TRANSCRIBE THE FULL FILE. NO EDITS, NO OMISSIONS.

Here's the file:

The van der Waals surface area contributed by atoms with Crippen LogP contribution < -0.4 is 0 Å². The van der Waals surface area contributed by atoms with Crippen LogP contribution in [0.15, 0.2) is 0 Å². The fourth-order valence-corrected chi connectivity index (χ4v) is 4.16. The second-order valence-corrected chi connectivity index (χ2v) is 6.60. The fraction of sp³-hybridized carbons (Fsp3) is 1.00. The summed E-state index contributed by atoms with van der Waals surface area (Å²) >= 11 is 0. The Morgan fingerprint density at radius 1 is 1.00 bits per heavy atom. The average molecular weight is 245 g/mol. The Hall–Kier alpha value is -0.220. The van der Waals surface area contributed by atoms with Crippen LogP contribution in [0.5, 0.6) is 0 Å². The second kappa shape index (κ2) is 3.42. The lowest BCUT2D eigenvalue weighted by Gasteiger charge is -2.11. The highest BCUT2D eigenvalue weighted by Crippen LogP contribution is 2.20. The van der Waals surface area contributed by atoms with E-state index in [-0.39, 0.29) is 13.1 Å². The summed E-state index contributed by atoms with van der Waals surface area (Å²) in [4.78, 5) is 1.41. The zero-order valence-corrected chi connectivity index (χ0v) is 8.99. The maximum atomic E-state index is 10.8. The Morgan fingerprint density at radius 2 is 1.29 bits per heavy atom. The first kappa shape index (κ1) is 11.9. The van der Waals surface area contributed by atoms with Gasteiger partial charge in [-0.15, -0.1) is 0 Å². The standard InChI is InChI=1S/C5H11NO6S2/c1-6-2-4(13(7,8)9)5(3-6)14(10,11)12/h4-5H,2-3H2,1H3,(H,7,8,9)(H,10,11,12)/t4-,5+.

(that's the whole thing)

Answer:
The van der Waals surface area contributed by atoms with Crippen LogP contribution < -0.4 is 0 Å². The van der Waals surface area contributed by atoms with Crippen LogP contribution in [0.15, 0.2) is 0 Å². The fourth-order valence-corrected chi connectivity index (χ4v) is 4.16. The second-order valence-corrected chi connectivity index (χ2v) is 6.60. The fraction of sp³-hybridized carbons (Fsp3) is 1.00. The summed E-state index contributed by atoms with van der Waals surface area (Å²) >= 11 is 0. The Morgan fingerprint density at radius 1 is 1.00 bits per heavy atom. The average molecular weight is 245 g/mol. The Hall–Kier alpha value is -0.220. The van der Waals surface area contributed by atoms with Crippen LogP contribution in [0.5, 0.6) is 0 Å². The second kappa shape index (κ2) is 3.42. The lowest BCUT2D eigenvalue weighted by Gasteiger charge is -2.11. The highest BCUT2D eigenvalue weighted by Crippen LogP contribution is 2.20. The van der Waals surface area contributed by atoms with E-state index in [-0.39, 0.29) is 13.1 Å². The summed E-state index contributed by atoms with van der Waals surface area (Å²) in [4.78, 5) is 1.41. The zero-order valence-corrected chi connectivity index (χ0v) is 8.99. The maximum atomic E-state index is 10.8. The Morgan fingerprint density at radius 2 is 1.29 bits per heavy atom. The first kappa shape index (κ1) is 11.9. The van der Waals surface area contributed by atoms with Gasteiger partial charge in [-0.15, -0.1) is 0 Å². The standard InChI is InChI=1S/C5H11NO6S2/c1-6-2-4(13(7,8)9)5(3-6)14(10,11)12/h4-5H,2-3H2,1H3,(H,7,8,9)(H,10,11,12)/t4-,5+.